Rhesus Macaques: Fascinating Old World Monkeys

Rhesus macaques, more often referred to as Rhesus monkeys and also known as Nazuri monkeys, have the widest geographical distribution of any non-human primate and are found in a broad range of habitats in Bangladesh, as well as India, Pakistan, Nepal, Thailand, Burma, Afghanistan, Vietnam and southern China. These fascinating mammals are the most readily recognized species of Old World monkeys and, as they readily interact with humans, they are often found near, or even in, suburban areas where they are either revered, or considered to be a pest, depending on the belief system of the residents.

The Rhesus macaque has an expressive, pink-colored face framed by brown or grey close-cropped fur which also covers the rest of its body. Adult males measure around 53 cm from the base of the tail to the top of the head, and weigh on average about 7.7 kgs. Their tails measure between 20.7 and 22.9 cm in length. Females tend to be smaller and, while not being dominant, because the males are frequently absent from the troop, females are known to take charge.

As diurnal animals, Rhesus macaques sleep at night and are active in the day. While they are quite at home in trees, they tend to spend much of their time on the ground foraging for something to eat and grooming one another. Their preferred food is fruit, but they also eat seeds, roots, bark, cereals and small insects, such as grasshoppers, ants, termites and beetles. They are able to temporarily hoard their food in the pouch-like cheeks.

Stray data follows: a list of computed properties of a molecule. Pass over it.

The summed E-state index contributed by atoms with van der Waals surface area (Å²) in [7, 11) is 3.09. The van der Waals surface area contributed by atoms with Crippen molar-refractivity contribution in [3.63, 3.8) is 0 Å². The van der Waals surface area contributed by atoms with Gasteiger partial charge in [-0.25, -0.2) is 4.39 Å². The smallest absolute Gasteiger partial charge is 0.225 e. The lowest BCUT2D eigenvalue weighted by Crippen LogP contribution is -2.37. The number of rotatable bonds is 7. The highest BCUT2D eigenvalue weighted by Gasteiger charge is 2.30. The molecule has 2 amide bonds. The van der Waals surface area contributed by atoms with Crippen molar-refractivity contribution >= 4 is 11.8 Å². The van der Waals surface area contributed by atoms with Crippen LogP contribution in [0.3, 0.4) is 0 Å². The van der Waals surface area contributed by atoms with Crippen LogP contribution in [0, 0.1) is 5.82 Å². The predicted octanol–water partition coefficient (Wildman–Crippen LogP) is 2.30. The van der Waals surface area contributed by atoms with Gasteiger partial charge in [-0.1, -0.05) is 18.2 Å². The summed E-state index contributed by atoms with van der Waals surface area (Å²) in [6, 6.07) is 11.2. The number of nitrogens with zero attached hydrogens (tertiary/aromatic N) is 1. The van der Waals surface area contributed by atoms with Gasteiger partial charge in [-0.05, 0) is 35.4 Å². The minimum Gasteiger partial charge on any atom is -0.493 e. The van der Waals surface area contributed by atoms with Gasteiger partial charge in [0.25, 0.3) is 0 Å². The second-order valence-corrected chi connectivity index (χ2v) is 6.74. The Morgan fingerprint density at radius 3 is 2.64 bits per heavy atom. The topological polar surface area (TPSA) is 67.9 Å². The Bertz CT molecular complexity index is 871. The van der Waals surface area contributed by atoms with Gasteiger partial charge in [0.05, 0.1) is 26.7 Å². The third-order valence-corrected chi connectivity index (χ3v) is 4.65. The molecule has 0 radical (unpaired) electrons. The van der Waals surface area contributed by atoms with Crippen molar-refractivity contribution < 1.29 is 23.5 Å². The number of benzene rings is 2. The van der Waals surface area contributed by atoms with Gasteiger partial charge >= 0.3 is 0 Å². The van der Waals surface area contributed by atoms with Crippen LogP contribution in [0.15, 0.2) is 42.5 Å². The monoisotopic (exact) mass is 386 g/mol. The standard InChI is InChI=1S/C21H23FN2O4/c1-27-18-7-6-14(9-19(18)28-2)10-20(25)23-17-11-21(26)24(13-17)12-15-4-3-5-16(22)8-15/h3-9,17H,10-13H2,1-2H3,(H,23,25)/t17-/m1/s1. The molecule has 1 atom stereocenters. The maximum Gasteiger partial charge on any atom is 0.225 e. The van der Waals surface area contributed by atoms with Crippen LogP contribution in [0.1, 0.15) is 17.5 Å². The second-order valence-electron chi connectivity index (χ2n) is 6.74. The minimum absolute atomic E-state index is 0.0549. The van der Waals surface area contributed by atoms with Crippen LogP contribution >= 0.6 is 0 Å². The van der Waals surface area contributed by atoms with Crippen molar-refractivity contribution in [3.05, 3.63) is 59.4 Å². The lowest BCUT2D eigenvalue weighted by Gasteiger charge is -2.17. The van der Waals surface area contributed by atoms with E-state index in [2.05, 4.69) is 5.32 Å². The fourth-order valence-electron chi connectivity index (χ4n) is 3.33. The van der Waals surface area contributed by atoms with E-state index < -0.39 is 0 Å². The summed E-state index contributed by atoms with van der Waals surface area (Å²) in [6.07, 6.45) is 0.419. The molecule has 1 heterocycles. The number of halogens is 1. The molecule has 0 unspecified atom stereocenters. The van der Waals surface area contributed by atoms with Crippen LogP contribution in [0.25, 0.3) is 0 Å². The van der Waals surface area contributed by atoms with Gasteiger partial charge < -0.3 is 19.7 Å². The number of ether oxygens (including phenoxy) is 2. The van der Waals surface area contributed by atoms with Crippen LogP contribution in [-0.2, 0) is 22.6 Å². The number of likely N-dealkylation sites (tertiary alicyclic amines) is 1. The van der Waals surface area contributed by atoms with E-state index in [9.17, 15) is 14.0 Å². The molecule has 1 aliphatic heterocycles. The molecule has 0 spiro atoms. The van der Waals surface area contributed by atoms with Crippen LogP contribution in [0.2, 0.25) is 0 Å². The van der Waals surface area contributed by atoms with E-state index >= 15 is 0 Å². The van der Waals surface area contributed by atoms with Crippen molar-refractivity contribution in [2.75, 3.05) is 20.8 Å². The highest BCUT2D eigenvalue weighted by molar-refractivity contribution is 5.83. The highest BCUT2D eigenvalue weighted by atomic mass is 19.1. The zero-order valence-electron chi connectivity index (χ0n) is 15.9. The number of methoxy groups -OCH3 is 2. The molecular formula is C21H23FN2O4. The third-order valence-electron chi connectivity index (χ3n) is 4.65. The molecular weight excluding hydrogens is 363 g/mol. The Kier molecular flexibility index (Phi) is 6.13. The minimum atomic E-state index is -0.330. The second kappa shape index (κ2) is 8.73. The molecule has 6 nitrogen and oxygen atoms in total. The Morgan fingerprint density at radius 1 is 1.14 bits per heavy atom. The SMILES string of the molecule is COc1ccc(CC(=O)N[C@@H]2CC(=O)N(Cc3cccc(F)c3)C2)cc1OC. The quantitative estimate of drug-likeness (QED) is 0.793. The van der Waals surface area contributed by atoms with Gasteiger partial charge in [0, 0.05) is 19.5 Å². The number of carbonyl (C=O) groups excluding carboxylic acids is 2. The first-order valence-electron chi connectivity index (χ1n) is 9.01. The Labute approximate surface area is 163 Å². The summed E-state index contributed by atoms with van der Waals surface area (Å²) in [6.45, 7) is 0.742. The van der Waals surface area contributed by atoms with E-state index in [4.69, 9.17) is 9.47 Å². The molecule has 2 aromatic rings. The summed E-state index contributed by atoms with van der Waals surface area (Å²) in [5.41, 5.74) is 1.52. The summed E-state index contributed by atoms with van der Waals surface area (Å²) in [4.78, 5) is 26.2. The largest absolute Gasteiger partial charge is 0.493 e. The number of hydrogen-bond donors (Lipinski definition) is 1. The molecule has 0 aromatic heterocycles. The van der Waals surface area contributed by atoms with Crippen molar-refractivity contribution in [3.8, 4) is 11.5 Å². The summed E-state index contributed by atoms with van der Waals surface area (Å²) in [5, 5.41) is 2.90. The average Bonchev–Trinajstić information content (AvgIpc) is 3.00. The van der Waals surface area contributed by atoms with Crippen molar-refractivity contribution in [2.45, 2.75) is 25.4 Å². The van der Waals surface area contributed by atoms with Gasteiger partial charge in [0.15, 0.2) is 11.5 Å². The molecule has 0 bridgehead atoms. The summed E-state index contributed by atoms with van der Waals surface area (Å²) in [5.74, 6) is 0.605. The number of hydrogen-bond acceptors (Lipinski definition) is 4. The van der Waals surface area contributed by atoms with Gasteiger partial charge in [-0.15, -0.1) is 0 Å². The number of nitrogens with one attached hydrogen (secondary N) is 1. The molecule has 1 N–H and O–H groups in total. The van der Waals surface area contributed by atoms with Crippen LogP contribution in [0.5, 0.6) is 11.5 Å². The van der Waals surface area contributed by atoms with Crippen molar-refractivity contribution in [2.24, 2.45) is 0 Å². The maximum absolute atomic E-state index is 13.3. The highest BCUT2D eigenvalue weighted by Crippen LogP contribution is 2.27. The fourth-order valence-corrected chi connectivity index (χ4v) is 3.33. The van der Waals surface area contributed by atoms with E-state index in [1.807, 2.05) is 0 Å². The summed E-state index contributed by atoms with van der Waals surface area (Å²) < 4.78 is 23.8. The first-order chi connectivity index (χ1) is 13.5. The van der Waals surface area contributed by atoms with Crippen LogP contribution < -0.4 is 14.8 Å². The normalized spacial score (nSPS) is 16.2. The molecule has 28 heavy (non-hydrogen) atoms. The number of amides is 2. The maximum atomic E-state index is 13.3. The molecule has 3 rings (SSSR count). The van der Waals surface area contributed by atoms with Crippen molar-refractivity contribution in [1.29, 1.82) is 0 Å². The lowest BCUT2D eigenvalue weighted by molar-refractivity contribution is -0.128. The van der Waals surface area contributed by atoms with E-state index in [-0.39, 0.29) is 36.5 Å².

They are social animals, and live in troops that can be as small as 20 or as large as 200 individuals. Females tend to outnumber males by 4:1 and both sexes adhere to a hierarchy. Among females the hierarchy is matrilineal, with a young female’s ranking being dependent on the rank of her mother. It has been noted that the youngest females in the family group outrank their older sisters and this is thought to relate to the fitness and fertility of the younger sibling. There is seldom open squabbling about this pecking order, each female accepting her role in the troop. With males, juvenile macaques remain within the matrilineal line until the age of four or five years, when they are driven out by the dominant male of the group to fend for themselves.

While the family dynamics of Rhesus macaques are fascinating, their range of facial expressions, vocalizations and body language are just as important to each individual’s standing in the family group – and can be very entertaining to watch. So, when exploring the national parks and natural areas of Bangladesh and you come across a troop of Rhesus macaques, be sure to take some time to simply watch them and be entertained.